Complications from flu largely preventable with annual flu vaccine

Leading public health organizations say it’s not too late to help protect yourself and others by getting a flu shot

During National Influenza Vaccination Week (December 4-8, 2023), leading public health organizations are encouraging everyone to get a flu shot if they have not already done so. The flu is more than an inconvenience: it can lead to hospitalization, worsening of chronic medical conditions or even death. An annual flu vaccine is the best way to help prevent complications from the flu.  

The American Heart Association®, the American Lung Association,® the American Diabetes Association® and the National Foundation for Infectious Diseases are teaming up to reach those who have not yet received a flu vaccine this season with an important message: it’s not too late to protect yourself and others by getting your flu shot. 

Even if you are not at higher risk for a serious case of the flu, getting vaccinated helps protect those around you who are more vulnerable, like people age 65 and older and people with chronic conditions like heart disease or stroke, diabetes or lung disease. According to the U.S. Centers for Disease Control and Prevention, in recent years, about 9 out of every 10 people who were in the hospital due to the flu had at least one underlying medical condition.  

Although the best time to get vaccinated in the U.S. is in the fall, before flu viruses begin spreading in your community,  experts say those who haven’t gotten a flu vaccine yet should do so as soon as possible. 

“Virtually everyone can benefit from a flu shot, and that’s especially true for people with chronic conditions like heart disease and diabetes who have weakened immune systems and have worse flu if they get it,” said Eduardo Sanchez, M.D., M.P.H., FAHA, the American Heart Association’s chief medical officer for prevention. “Even if you feel well now or think you can fight off the flu if you get it, it is important to get vaccinated to protect the loved ones around you who may be at higher risk for dangerous complications.”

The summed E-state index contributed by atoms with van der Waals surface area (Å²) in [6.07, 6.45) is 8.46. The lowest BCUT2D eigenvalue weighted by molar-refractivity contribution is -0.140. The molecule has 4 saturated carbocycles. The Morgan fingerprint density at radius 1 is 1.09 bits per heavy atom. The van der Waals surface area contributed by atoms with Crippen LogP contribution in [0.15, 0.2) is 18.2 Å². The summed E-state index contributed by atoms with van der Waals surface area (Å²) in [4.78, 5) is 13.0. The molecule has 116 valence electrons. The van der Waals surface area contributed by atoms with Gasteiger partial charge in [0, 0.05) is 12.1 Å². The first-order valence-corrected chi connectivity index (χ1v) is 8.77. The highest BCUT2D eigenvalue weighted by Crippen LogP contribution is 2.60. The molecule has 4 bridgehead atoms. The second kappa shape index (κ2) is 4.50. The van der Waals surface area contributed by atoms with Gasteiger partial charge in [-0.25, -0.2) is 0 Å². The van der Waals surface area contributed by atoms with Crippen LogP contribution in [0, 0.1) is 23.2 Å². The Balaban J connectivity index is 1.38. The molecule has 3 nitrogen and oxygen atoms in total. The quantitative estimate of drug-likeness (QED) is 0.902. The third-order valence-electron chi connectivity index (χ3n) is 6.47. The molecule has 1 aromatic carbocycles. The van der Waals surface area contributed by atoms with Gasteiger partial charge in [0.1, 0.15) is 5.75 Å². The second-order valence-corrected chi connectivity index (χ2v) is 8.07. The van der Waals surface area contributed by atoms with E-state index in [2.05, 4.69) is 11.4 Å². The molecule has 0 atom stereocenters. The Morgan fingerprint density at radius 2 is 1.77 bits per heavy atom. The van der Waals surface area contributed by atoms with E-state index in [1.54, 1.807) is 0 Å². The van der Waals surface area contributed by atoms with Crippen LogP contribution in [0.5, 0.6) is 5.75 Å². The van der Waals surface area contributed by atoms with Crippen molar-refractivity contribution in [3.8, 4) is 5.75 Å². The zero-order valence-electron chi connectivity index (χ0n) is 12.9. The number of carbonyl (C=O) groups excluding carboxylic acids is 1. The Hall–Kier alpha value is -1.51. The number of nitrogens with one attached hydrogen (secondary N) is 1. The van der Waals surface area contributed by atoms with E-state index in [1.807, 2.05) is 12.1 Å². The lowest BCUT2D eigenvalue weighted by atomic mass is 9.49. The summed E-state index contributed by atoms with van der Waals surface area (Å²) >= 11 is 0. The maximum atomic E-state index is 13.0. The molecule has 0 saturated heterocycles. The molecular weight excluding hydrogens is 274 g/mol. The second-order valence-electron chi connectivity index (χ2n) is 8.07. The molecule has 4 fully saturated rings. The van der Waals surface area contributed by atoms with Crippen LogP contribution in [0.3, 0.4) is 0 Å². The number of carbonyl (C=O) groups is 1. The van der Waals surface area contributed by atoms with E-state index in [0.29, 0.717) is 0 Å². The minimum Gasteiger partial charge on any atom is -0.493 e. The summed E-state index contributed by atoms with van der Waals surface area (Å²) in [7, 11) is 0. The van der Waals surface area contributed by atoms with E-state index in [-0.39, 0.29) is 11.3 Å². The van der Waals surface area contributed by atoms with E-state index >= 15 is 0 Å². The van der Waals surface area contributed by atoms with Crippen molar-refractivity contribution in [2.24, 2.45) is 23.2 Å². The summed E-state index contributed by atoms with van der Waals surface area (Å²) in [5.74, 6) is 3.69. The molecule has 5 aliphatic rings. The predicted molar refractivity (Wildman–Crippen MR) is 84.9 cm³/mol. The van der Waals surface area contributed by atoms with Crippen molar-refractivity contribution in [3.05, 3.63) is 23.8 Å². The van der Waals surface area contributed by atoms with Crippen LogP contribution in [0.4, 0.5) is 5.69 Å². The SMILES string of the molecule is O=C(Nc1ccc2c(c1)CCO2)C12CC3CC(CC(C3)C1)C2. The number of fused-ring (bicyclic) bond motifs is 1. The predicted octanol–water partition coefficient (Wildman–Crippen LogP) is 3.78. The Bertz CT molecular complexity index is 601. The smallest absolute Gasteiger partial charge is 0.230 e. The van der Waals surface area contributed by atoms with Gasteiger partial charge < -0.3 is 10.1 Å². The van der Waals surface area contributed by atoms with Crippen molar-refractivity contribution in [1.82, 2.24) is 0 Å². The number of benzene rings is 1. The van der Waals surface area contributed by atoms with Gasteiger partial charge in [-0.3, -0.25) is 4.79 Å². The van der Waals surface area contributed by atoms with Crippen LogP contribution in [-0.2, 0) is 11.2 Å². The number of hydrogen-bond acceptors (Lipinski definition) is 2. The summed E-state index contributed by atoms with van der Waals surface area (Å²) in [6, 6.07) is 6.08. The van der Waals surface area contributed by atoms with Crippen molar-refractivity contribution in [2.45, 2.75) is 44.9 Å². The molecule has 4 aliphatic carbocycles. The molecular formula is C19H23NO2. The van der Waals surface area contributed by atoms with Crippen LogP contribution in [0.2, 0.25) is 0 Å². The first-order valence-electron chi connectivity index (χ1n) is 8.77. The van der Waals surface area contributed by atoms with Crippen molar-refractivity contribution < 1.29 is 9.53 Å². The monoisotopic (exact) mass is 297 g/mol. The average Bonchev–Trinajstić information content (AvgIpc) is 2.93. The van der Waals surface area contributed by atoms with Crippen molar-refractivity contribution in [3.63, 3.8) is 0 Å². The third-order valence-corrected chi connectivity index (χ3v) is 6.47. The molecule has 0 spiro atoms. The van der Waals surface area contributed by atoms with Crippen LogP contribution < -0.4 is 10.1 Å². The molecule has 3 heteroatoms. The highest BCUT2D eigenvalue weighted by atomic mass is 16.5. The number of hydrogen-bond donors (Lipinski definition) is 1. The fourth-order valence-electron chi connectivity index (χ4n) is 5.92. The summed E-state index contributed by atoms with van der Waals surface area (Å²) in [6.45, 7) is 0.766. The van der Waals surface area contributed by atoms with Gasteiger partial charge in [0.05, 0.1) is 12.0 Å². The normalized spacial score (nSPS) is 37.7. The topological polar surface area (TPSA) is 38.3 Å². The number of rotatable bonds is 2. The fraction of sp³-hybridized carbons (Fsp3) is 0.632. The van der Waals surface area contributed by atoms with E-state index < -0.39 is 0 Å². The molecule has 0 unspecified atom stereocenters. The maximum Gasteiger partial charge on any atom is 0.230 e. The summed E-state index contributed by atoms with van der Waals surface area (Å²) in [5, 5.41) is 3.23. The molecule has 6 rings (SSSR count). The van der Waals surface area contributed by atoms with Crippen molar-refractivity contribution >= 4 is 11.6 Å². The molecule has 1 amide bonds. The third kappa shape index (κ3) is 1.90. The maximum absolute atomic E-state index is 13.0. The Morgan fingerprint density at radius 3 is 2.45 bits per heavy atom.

“Last fall, we saw cases of the flu increase earlier than typical years. Thankfully, flu vaccination provided substantial protection for people across the U.S.,” said Albert Rizzo, M.D., chief medical officer for the American Lung Association. “We know that getting a flu shot is the best way to help protect yourself, your family and your community against flu and severe illness from the flu. And this protection is especially important for certain people at increased risk for developing serious complications such as those living with chronic medical conditions including asthma, chronic obstructive pulmonary disease (COPD) and other chronic lung diseases.”

If you are over 65, you should ask about getting one of the three flu vaccines that are specifically recommended for your age, because studies have shown they trigger a better immune response in older adults than standard flu vaccines. However, if one of the specific vaccines is not available, you should still get whatever vaccine is available, as they all provide some protection and can lessen complications from flu. Additionally, it is safe to get the flu shot at the same time as an updated COVID-19 vaccine or booster for COVID-19.

“In recent years, almost a third of the people hospitalized due to the flu had diabetes,”[1] said Robert Gabbay, MD, PhD, the ADA’s chief scientific and medical officer. “The threat of flu and COVID is particularly high to someone with diabetes, especially considering many people who live with diabetes have other complications like heart disease and kidney disease. Staying up to date on all annual vaccines and the COVID-19 vaccine is recommended for everyone who is eligible, especially those living with diabetes and other chronic illness.” 

According to a National Foundation for Infectious Diseases (NFID) survey, more than 1 in 4 US adults (28%) who are at higher risk for flu-related complications, including older adults and people with chronic health conditions, said they were not planning to get vaccinated this season. “This is concerning because this season is likely to be more complex, as in addition to flu and COVID-19, respiratory syncytial virus (RSV) is also circulating,” said NFID Medical Director Robert H. Hopkins, Jr., MD. “Fortunately, we now have vaccines to help protect against all 3 of these viruses. Getting vaccinated is critical to help protect yourself, your family, and your community from serious disease and potential complications.”

The American Heart Association, the American Lung Association, the American Diabetes Association and the National Foundation for Infectious Diseases all offer educational resources on their websites about the burden of flu and the importance of vaccination for people with chronic health conditions.

For more information, contact:

Jill Dale
312-940-7001
[email protected]

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